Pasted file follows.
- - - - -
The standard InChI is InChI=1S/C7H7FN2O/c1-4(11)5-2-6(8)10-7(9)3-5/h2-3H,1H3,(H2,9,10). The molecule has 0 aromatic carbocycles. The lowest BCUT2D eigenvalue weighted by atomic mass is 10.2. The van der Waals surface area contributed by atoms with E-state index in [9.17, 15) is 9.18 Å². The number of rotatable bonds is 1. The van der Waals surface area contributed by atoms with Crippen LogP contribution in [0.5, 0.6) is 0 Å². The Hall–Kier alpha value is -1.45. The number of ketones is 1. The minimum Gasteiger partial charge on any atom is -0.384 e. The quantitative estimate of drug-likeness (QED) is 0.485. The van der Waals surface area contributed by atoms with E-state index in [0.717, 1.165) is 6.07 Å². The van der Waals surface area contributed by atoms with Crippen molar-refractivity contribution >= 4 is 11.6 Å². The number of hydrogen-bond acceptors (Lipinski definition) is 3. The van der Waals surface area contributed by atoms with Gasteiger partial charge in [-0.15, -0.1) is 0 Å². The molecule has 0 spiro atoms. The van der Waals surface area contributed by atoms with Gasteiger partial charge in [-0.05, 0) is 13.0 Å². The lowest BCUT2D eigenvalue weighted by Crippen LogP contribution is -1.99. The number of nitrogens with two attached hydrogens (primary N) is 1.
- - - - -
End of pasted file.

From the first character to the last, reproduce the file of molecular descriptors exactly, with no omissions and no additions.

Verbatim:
The standard InChI is InChI=1S/C7H7FN2O/c1-4(11)5-2-6(8)10-7(9)3-5/h2-3H,1H3,(H2,9,10). The molecule has 0 aromatic carbocycles. The lowest BCUT2D eigenvalue weighted by atomic mass is 10.2. The van der Waals surface area contributed by atoms with E-state index in [9.17, 15) is 9.18 Å². The number of rotatable bonds is 1. The van der Waals surface area contributed by atoms with Crippen LogP contribution in [0.5, 0.6) is 0 Å². The Hall–Kier alpha value is -1.45. The number of ketones is 1. The minimum Gasteiger partial charge on any atom is -0.384 e. The quantitative estimate of drug-likeness (QED) is 0.485. The van der Waals surface area contributed by atoms with E-state index in [0.717, 1.165) is 6.07 Å². The van der Waals surface area contributed by atoms with Crippen molar-refractivity contribution >= 4 is 11.6 Å². The number of hydrogen-bond acceptors (Lipinski definition) is 3. The van der Waals surface area contributed by atoms with Gasteiger partial charge in [-0.15, -0.1) is 0 Å². The molecule has 0 spiro atoms. The van der Waals surface area contributed by atoms with Gasteiger partial charge in [-0.05, 0) is 13.0 Å². The lowest BCUT2D eigenvalue weighted by Crippen LogP contribution is -1.99. The number of nitrogens with two attached hydrogens (primary N) is 1.